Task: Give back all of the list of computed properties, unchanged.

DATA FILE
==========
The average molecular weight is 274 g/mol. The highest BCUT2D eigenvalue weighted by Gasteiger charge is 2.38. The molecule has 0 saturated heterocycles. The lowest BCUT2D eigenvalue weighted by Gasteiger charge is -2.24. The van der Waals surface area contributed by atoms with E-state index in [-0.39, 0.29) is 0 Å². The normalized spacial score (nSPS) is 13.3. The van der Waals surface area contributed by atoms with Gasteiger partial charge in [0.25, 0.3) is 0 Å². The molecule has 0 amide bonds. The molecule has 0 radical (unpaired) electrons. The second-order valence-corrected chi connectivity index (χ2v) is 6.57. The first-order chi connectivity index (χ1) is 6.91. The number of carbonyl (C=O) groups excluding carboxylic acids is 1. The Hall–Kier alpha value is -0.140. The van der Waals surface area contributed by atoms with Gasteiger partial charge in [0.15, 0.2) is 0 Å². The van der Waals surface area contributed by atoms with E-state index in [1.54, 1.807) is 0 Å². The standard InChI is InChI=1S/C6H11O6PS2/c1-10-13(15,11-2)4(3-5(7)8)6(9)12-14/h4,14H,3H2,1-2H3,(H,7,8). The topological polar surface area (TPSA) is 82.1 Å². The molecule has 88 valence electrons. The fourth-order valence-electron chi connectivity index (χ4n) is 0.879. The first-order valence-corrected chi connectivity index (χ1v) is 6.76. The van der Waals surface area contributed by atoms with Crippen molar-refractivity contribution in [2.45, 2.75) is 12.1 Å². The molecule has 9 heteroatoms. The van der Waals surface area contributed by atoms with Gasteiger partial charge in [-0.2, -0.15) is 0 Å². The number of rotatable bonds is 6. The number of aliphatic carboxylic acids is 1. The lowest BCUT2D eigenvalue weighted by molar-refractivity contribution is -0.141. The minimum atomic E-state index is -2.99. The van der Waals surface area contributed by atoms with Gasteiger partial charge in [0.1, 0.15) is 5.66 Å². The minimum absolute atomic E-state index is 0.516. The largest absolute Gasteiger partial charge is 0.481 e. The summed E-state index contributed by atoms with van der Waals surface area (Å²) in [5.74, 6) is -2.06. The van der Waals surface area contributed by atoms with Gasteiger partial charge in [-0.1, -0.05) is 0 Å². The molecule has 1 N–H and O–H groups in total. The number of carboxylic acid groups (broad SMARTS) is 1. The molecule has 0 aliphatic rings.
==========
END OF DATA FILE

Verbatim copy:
The average molecular weight is 274 g/mol. The highest BCUT2D eigenvalue weighted by Gasteiger charge is 2.38. The molecule has 0 saturated heterocycles. The lowest BCUT2D eigenvalue weighted by Gasteiger charge is -2.24. The van der Waals surface area contributed by atoms with E-state index in [-0.39, 0.29) is 0 Å². The normalized spacial score (nSPS) is 13.3. The van der Waals surface area contributed by atoms with Gasteiger partial charge in [0.25, 0.3) is 0 Å². The molecule has 0 amide bonds. The molecule has 0 radical (unpaired) electrons. The second-order valence-corrected chi connectivity index (χ2v) is 6.57. The first-order chi connectivity index (χ1) is 6.91. The number of carbonyl (C=O) groups excluding carboxylic acids is 1. The Hall–Kier alpha value is -0.140. The van der Waals surface area contributed by atoms with Gasteiger partial charge in [0.15, 0.2) is 0 Å². The van der Waals surface area contributed by atoms with E-state index in [1.54, 1.807) is 0 Å². The standard InChI is InChI=1S/C6H11O6PS2/c1-10-13(15,11-2)4(3-5(7)8)6(9)12-14/h4,14H,3H2,1-2H3,(H,7,8). The topological polar surface area (TPSA) is 82.1 Å². The molecule has 88 valence electrons. The fourth-order valence-electron chi connectivity index (χ4n) is 0.879. The first-order valence-corrected chi connectivity index (χ1v) is 6.76. The van der Waals surface area contributed by atoms with Crippen molar-refractivity contribution in [2.45, 2.75) is 12.1 Å². The molecule has 9 heteroatoms. The van der Waals surface area contributed by atoms with Gasteiger partial charge in [-0.2, -0.15) is 0 Å². The number of rotatable bonds is 6. The number of aliphatic carboxylic acids is 1. The lowest BCUT2D eigenvalue weighted by molar-refractivity contribution is -0.141. The minimum atomic E-state index is -2.99. The van der Waals surface area contributed by atoms with Gasteiger partial charge in [0.1, 0.15) is 5.66 Å². The minimum absolute atomic E-state index is 0.516. The largest absolute Gasteiger partial charge is 0.481 e. The summed E-state index contributed by atoms with van der Waals surface area (Å²) in [5.74, 6) is -2.06. The van der Waals surface area contributed by atoms with Gasteiger partial charge in [-0.1, -0.05) is 0 Å². The molecule has 1 N–H and O–H groups in total. The number of carboxylic acid groups (broad SMARTS) is 1. The molecule has 0 aliphatic rings.